No one wants to be the person who is made fun of for caring too much about something, who treats in earnest a situation that everyone else considers absurd. Even in personal relationships, feeling too heavily invested while simultaneously understanding that the other person couldn’t be more detached is one of the most profound feelings of embarrassment we can experience. Because it isn’t simply the embarrassment of making a mistake or a poor choice, it’s a shame over the kind of human being you are and how you see the world around you. To be shamed for your sincerity is to be reminded that you are dependent on something which is not dependent on you — that you are, once again, vulnerable.
Alison Brie and Gillian Jacobs on set of GQ
Of course the iPad gets this.
I think I’m over the initial hump of how great I find this to um wat why
yeah my thoughts exactly, i’m over my visceral initial reaction and have moved on to being skeeved out. WTH, gq.
so wait, that ‘photo wasn’t shopped after all. HUH.
Anonymous asked: Have you seen the trailer for David Fincher's "The Girl With the Dragon Tattoo"? I am conflicted as I'm soured on Fincher. So, what're are your thoughts? Do you think the movie is going to be good? Do you think Rooney Mara is fine as hell? *chin hands*
I did see the trailer! I have been sort of deliberately not talking about it because I’m not feeling the excitement, but I will start with the good part: Rooney Mara is in fact pretty fine. And even though I think Noomi Rapace is irreplaceable, I’m sure she’ll do well as Lisbeth.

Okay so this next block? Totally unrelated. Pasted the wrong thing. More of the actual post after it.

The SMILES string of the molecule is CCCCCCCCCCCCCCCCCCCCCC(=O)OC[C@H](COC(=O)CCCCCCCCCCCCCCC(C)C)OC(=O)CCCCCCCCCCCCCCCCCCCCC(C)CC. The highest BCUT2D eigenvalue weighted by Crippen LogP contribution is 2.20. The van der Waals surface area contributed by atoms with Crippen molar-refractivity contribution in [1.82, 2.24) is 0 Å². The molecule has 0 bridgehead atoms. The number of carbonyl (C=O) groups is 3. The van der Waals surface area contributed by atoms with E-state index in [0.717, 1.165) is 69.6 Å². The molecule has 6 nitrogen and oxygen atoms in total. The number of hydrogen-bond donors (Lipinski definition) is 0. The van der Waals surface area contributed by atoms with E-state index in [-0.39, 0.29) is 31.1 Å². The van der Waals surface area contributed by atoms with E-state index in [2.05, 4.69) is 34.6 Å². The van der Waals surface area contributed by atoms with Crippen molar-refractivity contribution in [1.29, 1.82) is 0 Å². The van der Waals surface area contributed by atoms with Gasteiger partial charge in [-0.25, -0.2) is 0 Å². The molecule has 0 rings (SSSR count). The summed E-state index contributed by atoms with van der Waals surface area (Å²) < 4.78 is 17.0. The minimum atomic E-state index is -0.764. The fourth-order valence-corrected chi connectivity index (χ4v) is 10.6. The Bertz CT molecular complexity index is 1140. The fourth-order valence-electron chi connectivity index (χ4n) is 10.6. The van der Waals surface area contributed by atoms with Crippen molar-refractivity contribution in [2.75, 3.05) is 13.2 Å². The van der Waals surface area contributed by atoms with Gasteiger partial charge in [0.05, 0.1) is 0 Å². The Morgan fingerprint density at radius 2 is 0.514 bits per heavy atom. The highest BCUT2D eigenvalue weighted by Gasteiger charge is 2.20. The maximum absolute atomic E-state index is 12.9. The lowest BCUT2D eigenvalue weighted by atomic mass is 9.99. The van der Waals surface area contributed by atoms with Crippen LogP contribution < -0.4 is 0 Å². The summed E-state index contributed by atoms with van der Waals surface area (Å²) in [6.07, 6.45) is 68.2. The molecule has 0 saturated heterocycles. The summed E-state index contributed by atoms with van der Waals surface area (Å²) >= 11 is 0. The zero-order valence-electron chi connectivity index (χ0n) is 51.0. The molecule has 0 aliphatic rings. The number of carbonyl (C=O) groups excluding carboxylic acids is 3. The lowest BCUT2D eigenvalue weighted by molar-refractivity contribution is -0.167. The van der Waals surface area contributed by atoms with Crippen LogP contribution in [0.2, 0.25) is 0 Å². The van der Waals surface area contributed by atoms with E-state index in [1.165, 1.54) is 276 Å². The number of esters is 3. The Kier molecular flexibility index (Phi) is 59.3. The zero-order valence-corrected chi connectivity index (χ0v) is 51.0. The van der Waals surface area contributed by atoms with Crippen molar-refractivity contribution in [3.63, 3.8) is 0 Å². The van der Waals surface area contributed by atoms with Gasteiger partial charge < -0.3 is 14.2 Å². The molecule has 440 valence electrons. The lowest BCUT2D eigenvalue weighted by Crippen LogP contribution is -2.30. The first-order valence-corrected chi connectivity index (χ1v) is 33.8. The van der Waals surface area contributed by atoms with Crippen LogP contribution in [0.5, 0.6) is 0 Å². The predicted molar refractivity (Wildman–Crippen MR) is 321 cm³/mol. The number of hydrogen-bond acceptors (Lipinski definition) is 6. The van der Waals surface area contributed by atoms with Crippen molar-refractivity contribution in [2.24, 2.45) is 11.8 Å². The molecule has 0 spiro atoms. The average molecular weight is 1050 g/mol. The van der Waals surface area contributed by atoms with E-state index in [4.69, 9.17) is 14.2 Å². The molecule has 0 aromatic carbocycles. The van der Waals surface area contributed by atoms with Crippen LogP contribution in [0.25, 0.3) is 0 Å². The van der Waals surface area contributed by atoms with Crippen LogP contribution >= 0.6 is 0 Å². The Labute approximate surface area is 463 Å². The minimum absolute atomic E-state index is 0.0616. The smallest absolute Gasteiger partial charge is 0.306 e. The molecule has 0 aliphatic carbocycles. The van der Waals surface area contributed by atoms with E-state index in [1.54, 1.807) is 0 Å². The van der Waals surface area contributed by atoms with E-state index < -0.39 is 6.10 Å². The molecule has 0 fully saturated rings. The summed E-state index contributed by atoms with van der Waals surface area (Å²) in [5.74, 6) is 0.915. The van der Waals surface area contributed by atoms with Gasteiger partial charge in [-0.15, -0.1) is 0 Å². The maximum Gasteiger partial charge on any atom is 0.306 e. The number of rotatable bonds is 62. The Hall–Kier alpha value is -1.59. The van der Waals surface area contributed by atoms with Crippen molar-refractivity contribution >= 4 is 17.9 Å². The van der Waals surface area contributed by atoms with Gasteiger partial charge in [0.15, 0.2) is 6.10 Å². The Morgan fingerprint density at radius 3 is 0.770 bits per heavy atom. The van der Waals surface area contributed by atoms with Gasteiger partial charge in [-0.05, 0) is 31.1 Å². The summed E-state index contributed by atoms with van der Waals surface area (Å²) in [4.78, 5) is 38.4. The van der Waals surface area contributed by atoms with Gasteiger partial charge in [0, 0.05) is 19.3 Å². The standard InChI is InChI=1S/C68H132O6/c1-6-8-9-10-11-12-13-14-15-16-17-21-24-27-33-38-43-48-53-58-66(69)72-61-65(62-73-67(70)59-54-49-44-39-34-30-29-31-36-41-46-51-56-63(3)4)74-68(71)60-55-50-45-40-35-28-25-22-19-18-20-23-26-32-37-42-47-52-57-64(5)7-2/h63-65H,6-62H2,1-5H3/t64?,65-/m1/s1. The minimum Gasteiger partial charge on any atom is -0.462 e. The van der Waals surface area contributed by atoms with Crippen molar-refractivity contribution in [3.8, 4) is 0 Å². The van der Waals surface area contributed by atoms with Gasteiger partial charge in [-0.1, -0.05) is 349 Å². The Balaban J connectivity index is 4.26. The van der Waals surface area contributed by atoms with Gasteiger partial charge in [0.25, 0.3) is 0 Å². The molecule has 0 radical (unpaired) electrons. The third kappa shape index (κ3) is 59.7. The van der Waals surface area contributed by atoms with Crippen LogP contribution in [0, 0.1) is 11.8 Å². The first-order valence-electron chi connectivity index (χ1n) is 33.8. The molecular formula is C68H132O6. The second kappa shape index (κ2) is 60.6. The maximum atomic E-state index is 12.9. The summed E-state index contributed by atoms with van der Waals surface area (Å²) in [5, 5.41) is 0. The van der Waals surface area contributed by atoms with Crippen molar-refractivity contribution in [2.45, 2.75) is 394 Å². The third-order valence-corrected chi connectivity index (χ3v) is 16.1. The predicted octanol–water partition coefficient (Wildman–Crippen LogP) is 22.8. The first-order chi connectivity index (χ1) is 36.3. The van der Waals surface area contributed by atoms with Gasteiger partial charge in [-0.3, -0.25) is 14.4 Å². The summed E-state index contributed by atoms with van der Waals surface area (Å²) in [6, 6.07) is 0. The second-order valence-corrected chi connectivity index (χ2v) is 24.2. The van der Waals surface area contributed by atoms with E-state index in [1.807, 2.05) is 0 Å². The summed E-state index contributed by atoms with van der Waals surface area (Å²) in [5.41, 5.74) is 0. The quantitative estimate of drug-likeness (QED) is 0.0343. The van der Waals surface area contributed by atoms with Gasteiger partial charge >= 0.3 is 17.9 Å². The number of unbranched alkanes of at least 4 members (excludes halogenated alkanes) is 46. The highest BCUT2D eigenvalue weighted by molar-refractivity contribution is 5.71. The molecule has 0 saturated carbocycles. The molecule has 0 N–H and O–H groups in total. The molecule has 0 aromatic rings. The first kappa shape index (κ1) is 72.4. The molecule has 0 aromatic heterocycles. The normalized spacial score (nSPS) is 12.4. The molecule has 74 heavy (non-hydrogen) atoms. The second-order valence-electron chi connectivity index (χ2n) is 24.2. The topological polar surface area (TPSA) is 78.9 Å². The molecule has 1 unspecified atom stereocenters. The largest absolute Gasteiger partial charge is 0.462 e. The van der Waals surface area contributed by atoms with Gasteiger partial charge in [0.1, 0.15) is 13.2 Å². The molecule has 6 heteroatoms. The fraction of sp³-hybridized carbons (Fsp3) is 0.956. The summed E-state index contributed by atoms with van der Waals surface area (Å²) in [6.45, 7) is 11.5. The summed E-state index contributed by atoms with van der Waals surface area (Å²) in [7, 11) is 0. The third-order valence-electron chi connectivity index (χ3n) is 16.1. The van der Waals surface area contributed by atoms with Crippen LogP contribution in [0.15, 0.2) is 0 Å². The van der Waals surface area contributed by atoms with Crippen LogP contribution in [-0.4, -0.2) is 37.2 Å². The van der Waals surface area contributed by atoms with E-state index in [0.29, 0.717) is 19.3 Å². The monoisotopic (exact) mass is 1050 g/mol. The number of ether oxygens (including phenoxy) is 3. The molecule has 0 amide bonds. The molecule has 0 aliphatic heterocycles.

That said I have no idea if the movie itself is going to be good or if I’m going to bother with it. The trailer would suggest that GWtDT is a horror movie in which Lisbeth appears briefly. Also apparently it’s the ‘feel-bad movie’ of the holidays. The way they’re selling it is super-sensational and slick, which given the subject matter feels like the wrong tone. Any book or movie that deals so heavily with rape has a danger of being exploitative, but to make that your intent from the beginning is particularly sketch. But then, David Fincher is disturbingly fascinated with making really slick, hyper-stylized movies featuring abused, tortured, terrorized or marginalized women, so it’s not that surprising.